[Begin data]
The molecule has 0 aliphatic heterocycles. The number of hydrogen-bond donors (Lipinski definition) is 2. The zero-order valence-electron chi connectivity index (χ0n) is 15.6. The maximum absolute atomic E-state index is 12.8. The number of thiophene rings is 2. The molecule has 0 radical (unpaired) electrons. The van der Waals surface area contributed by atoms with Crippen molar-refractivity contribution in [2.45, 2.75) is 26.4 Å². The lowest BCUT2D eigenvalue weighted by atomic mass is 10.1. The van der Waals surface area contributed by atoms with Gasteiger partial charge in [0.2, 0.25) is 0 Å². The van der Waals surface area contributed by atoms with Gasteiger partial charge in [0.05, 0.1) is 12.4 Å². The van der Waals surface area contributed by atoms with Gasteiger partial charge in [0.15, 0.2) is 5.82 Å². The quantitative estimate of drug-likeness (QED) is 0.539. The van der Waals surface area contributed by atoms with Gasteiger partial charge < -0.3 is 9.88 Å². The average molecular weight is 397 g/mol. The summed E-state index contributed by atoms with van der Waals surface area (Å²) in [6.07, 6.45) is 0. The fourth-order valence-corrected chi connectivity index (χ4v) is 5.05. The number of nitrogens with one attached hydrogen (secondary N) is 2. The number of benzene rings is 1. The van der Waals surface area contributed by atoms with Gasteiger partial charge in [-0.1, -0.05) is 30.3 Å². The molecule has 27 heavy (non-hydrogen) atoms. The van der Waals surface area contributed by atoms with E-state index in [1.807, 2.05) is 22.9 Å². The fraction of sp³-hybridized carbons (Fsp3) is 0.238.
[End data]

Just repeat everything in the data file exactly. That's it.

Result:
The molecule has 0 aliphatic heterocycles. The number of hydrogen-bond donors (Lipinski definition) is 2. The zero-order valence-electron chi connectivity index (χ0n) is 15.6. The maximum absolute atomic E-state index is 12.8. The number of thiophene rings is 2. The molecule has 0 radical (unpaired) electrons. The van der Waals surface area contributed by atoms with Crippen molar-refractivity contribution in [2.45, 2.75) is 26.4 Å². The lowest BCUT2D eigenvalue weighted by atomic mass is 10.1. The van der Waals surface area contributed by atoms with Gasteiger partial charge in [0.2, 0.25) is 0 Å². The van der Waals surface area contributed by atoms with Gasteiger partial charge in [0.05, 0.1) is 12.4 Å². The van der Waals surface area contributed by atoms with Gasteiger partial charge in [0.15, 0.2) is 5.82 Å². The quantitative estimate of drug-likeness (QED) is 0.539. The van der Waals surface area contributed by atoms with Gasteiger partial charge < -0.3 is 9.88 Å². The average molecular weight is 397 g/mol. The summed E-state index contributed by atoms with van der Waals surface area (Å²) in [6.07, 6.45) is 0. The fourth-order valence-corrected chi connectivity index (χ4v) is 5.05. The number of nitrogens with one attached hydrogen (secondary N) is 2. The number of benzene rings is 1. The van der Waals surface area contributed by atoms with Gasteiger partial charge in [-0.1, -0.05) is 30.3 Å². The molecule has 27 heavy (non-hydrogen) atoms. The van der Waals surface area contributed by atoms with E-state index in [1.807, 2.05) is 22.9 Å². The fraction of sp³-hybridized carbons (Fsp3) is 0.238.